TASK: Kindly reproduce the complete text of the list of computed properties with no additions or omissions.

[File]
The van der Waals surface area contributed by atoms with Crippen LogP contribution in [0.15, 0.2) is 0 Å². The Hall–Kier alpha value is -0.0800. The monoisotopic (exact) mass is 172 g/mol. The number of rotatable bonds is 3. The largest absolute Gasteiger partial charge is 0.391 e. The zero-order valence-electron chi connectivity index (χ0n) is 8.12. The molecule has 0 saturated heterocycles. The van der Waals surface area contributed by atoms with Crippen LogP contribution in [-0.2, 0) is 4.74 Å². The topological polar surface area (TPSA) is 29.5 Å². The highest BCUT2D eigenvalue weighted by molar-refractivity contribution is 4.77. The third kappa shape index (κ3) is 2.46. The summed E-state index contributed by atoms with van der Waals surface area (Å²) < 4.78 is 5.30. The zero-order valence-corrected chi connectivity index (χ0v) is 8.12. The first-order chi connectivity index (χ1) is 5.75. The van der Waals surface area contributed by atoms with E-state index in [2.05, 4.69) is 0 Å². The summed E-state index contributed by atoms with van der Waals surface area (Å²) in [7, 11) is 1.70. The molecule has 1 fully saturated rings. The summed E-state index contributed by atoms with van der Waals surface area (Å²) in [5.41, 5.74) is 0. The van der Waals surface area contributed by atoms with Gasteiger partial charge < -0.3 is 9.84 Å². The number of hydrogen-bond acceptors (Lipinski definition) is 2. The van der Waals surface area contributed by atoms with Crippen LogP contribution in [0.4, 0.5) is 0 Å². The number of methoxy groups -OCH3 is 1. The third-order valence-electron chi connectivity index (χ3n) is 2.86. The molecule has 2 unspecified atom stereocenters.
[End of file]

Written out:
The van der Waals surface area contributed by atoms with Crippen LogP contribution in [0.15, 0.2) is 0 Å². The Hall–Kier alpha value is -0.0800. The monoisotopic (exact) mass is 172 g/mol. The number of rotatable bonds is 3. The largest absolute Gasteiger partial charge is 0.391 e. The zero-order valence-electron chi connectivity index (χ0n) is 8.12. The molecule has 0 saturated heterocycles. The van der Waals surface area contributed by atoms with Crippen LogP contribution in [-0.2, 0) is 4.74 Å². The topological polar surface area (TPSA) is 29.5 Å². The highest BCUT2D eigenvalue weighted by molar-refractivity contribution is 4.77. The third kappa shape index (κ3) is 2.46. The summed E-state index contributed by atoms with van der Waals surface area (Å²) < 4.78 is 5.30. The zero-order valence-corrected chi connectivity index (χ0v) is 8.12. The first-order chi connectivity index (χ1) is 5.75. The van der Waals surface area contributed by atoms with E-state index in [2.05, 4.69) is 0 Å². The summed E-state index contributed by atoms with van der Waals surface area (Å²) in [7, 11) is 1.70. The molecule has 1 fully saturated rings. The summed E-state index contributed by atoms with van der Waals surface area (Å²) in [5.41, 5.74) is 0. The van der Waals surface area contributed by atoms with Gasteiger partial charge < -0.3 is 9.84 Å². The number of hydrogen-bond acceptors (Lipinski definition) is 2. The van der Waals surface area contributed by atoms with Crippen LogP contribution in [0.4, 0.5) is 0 Å². The number of methoxy groups -OCH3 is 1. The third-order valence-electron chi connectivity index (χ3n) is 2.86. The molecule has 2 unspecified atom stereocenters.